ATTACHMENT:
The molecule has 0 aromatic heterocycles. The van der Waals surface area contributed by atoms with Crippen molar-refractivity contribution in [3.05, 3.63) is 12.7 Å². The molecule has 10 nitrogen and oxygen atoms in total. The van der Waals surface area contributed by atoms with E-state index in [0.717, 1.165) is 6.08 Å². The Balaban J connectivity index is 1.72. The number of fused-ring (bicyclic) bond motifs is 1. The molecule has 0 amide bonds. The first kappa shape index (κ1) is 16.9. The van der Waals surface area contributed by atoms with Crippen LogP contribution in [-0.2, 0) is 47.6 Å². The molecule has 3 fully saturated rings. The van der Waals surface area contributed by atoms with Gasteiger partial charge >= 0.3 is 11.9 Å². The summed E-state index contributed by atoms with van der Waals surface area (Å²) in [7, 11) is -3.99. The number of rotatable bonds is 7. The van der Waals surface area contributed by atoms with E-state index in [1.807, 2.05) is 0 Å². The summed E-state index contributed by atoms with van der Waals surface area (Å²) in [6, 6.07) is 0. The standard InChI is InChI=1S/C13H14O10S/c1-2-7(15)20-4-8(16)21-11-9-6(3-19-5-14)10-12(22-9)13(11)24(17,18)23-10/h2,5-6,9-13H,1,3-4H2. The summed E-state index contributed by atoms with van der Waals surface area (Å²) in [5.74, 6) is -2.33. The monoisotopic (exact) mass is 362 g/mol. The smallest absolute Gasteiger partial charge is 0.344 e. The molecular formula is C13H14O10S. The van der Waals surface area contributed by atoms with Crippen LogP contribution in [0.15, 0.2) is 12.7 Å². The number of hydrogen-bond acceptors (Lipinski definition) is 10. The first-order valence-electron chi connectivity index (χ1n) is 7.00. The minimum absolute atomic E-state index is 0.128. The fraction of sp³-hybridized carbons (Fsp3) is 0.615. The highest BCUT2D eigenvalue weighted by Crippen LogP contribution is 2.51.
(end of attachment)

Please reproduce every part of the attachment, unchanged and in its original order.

The molecule has 0 aromatic heterocycles. The van der Waals surface area contributed by atoms with Crippen molar-refractivity contribution in [3.05, 3.63) is 12.7 Å². The molecule has 10 nitrogen and oxygen atoms in total. The van der Waals surface area contributed by atoms with E-state index in [0.717, 1.165) is 6.08 Å². The Balaban J connectivity index is 1.72. The number of fused-ring (bicyclic) bond motifs is 1. The molecule has 0 amide bonds. The first kappa shape index (κ1) is 16.9. The van der Waals surface area contributed by atoms with Crippen LogP contribution in [-0.2, 0) is 47.6 Å². The molecule has 3 fully saturated rings. The van der Waals surface area contributed by atoms with Gasteiger partial charge >= 0.3 is 11.9 Å². The summed E-state index contributed by atoms with van der Waals surface area (Å²) in [7, 11) is -3.99. The number of rotatable bonds is 7. The van der Waals surface area contributed by atoms with E-state index in [1.807, 2.05) is 0 Å². The summed E-state index contributed by atoms with van der Waals surface area (Å²) in [6, 6.07) is 0. The standard InChI is InChI=1S/C13H14O10S/c1-2-7(15)20-4-8(16)21-11-9-6(3-19-5-14)10-12(22-9)13(11)24(17,18)23-10/h2,5-6,9-13H,1,3-4H2. The summed E-state index contributed by atoms with van der Waals surface area (Å²) in [5.74, 6) is -2.33. The monoisotopic (exact) mass is 362 g/mol. The smallest absolute Gasteiger partial charge is 0.344 e. The molecular formula is C13H14O10S. The van der Waals surface area contributed by atoms with Crippen LogP contribution in [0.15, 0.2) is 12.7 Å². The number of hydrogen-bond acceptors (Lipinski definition) is 10. The first-order valence-electron chi connectivity index (χ1n) is 7.00. The minimum absolute atomic E-state index is 0.128. The fraction of sp³-hybridized carbons (Fsp3) is 0.615. The highest BCUT2D eigenvalue weighted by Crippen LogP contribution is 2.51.